In his article Political independence in Am erica, part II: Towards a theory, Dennis (1988) tests four hypotheses concer ning motivations for identifyi ng as an Independent. First, individuals may identify as an Independent because they highly value political autonomy. These citizens feel a sort of civic duty in their Independent identity; they believe that by being an Independent they are preserving their ability to act rationally and pragmatically despite partisan influences, that they are bei ng true individuals. Second, an individual may identify as an Independent out of a sense of what Dennis calls anti-partyism (p. 202). This sentiment may take any of the forms developed by Daalder (19 92), which were discussed earlier. Third, an individual may identify as an Independent becau se they are truly neutral towards the parties. They may perceive no discernible cost or benefit to affiliating with or supporting either party, and truly do default to the midpoint of Independence. Finally, an individual may identify as an Independent because, in evaluating their past pol itical behavior, they perceive themselves as being politically mobile. This group of individuals simply reflects on their voting history and, seeing that they have supported both parties at one time or another, conclude that they must be an Independent. Denniss regression analysis finds support for each of these four dimensions of Independence in ANES data, and his theoretical model is helpful to this inquiry. Another important researcher in this field is Steven Gr eene, who has explored the idea of Independence from a psychological perspective, and has produced intere sting and important re sults. In a recent study, Greene demonstrates that identifying as an Independent or partisan is a matter of social identity (Greene, 2004). While many theorists treat partisanship as an internal factor that often determines group membership and social identity, Greene contends that we identify as partisans or Independents largely because we perceive thos e social groups to be prestigious or otherwise 17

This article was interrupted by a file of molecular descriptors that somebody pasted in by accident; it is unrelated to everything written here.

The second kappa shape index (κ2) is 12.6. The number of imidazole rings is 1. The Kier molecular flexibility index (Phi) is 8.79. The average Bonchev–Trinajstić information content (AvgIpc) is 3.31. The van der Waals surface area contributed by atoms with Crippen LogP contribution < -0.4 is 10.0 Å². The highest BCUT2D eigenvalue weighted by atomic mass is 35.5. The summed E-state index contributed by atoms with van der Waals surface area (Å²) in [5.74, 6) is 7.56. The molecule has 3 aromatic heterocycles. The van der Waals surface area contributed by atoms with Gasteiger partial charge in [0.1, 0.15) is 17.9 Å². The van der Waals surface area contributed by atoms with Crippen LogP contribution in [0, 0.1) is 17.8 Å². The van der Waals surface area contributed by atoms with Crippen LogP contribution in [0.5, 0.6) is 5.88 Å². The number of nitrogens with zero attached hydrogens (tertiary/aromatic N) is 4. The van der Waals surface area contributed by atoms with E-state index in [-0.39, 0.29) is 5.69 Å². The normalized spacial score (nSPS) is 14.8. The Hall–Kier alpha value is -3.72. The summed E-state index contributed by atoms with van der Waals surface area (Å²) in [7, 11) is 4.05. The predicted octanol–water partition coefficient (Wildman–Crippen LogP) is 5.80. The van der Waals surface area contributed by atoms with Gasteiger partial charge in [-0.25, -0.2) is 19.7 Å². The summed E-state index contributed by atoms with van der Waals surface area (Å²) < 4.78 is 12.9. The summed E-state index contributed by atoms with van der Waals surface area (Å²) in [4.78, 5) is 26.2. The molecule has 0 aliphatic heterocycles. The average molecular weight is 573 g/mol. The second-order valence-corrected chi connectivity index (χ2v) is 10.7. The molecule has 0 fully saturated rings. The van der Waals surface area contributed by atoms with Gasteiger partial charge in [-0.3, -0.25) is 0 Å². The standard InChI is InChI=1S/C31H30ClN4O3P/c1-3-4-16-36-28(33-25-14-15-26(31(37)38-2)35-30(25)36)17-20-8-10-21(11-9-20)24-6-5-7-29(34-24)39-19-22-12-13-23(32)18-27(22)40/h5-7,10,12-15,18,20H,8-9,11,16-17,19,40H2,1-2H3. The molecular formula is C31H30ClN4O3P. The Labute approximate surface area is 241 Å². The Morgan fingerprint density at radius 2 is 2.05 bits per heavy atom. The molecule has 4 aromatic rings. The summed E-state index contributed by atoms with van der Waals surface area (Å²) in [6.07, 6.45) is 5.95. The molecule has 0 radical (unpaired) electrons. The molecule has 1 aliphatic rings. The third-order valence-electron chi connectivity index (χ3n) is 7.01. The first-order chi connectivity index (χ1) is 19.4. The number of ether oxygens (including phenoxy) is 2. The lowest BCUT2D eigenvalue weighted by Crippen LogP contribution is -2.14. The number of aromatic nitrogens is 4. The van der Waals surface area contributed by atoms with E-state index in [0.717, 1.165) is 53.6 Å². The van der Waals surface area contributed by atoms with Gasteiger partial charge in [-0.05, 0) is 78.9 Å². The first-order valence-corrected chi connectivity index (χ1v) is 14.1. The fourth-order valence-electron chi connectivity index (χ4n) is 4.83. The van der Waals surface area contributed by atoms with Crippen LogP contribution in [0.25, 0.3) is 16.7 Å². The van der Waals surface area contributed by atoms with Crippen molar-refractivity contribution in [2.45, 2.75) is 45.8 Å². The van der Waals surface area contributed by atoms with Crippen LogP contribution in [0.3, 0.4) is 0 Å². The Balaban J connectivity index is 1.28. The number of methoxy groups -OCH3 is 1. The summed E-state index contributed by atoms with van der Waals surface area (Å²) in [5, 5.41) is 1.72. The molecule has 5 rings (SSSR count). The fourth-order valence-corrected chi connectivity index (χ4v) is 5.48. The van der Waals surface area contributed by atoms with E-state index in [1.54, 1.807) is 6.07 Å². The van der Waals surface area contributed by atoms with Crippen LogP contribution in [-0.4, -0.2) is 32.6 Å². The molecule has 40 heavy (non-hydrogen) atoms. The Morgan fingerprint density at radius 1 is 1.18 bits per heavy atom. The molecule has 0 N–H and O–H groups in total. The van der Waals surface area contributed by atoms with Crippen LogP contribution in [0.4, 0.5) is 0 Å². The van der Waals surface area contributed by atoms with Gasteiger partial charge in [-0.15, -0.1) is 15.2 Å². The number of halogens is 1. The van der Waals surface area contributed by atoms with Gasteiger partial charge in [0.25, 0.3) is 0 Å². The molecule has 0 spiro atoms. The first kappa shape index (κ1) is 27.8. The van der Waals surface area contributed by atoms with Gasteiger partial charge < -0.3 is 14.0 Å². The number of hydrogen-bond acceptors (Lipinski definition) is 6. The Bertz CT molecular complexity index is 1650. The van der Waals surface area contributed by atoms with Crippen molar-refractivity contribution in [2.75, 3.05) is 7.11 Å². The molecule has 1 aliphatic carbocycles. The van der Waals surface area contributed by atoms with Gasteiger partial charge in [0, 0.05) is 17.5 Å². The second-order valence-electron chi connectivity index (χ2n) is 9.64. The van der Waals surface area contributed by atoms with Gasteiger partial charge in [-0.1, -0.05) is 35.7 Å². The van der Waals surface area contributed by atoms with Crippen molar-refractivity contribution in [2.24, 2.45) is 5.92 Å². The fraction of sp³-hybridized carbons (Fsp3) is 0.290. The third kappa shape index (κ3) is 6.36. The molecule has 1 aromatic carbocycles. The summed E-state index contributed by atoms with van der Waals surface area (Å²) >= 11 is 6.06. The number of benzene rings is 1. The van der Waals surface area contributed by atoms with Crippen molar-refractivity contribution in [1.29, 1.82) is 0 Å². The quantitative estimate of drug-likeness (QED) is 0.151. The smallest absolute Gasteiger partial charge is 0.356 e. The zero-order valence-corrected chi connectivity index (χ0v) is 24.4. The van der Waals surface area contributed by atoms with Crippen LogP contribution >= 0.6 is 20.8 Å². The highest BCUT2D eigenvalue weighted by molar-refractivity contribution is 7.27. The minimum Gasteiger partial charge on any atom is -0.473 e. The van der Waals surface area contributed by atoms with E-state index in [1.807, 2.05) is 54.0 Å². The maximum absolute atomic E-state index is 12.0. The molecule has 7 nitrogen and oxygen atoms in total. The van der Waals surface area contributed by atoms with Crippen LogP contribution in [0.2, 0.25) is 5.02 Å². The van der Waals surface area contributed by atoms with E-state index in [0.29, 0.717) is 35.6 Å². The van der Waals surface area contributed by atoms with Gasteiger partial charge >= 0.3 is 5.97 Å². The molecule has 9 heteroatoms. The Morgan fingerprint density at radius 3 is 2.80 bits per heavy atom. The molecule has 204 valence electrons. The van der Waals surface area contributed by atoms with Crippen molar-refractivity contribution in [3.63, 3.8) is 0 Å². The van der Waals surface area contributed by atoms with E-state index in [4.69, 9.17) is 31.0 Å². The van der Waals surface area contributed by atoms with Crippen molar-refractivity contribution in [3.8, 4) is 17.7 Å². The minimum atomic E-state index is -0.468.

PAGE 18